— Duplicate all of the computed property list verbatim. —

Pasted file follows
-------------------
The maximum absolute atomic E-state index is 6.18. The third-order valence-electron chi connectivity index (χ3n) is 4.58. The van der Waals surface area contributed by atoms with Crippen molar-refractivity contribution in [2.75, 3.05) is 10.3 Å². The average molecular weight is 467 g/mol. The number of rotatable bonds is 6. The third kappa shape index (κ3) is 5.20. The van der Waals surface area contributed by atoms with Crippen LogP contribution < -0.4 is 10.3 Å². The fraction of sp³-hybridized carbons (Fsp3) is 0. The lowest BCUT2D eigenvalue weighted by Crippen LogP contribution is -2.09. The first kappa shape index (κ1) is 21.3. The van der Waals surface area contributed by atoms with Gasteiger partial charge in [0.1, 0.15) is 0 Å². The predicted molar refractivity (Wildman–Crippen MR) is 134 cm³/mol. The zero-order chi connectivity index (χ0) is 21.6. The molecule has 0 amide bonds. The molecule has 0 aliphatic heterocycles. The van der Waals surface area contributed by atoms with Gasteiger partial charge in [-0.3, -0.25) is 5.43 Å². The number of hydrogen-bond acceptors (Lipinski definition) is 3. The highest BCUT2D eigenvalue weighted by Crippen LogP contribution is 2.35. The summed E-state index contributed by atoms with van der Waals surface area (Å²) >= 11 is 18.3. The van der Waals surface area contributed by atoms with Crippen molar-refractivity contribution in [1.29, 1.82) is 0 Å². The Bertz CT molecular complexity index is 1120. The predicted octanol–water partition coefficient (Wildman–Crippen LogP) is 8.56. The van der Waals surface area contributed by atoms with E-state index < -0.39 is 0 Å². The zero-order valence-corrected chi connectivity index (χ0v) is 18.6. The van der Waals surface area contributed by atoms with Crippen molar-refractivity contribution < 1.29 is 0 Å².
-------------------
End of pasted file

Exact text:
The maximum absolute atomic E-state index is 6.18. The third-order valence-electron chi connectivity index (χ3n) is 4.58. The van der Waals surface area contributed by atoms with Crippen molar-refractivity contribution in [2.75, 3.05) is 10.3 Å². The average molecular weight is 467 g/mol. The number of rotatable bonds is 6. The third kappa shape index (κ3) is 5.20. The van der Waals surface area contributed by atoms with Crippen LogP contribution < -0.4 is 10.3 Å². The fraction of sp³-hybridized carbons (Fsp3) is 0. The lowest BCUT2D eigenvalue weighted by Crippen LogP contribution is -2.09. The first kappa shape index (κ1) is 21.3. The van der Waals surface area contributed by atoms with Gasteiger partial charge in [0.1, 0.15) is 0 Å². The predicted molar refractivity (Wildman–Crippen MR) is 134 cm³/mol. The zero-order chi connectivity index (χ0) is 21.6. The molecule has 0 amide bonds. The molecule has 0 aliphatic heterocycles. The van der Waals surface area contributed by atoms with Gasteiger partial charge in [-0.3, -0.25) is 5.43 Å². The number of hydrogen-bond acceptors (Lipinski definition) is 3. The highest BCUT2D eigenvalue weighted by Crippen LogP contribution is 2.35. The summed E-state index contributed by atoms with van der Waals surface area (Å²) >= 11 is 18.3. The van der Waals surface area contributed by atoms with Crippen molar-refractivity contribution in [1.29, 1.82) is 0 Å². The Bertz CT molecular complexity index is 1120. The predicted octanol–water partition coefficient (Wildman–Crippen LogP) is 8.56. The van der Waals surface area contributed by atoms with E-state index < -0.39 is 0 Å². The zero-order valence-corrected chi connectivity index (χ0v) is 18.6. The van der Waals surface area contributed by atoms with Crippen molar-refractivity contribution < 1.29 is 0 Å².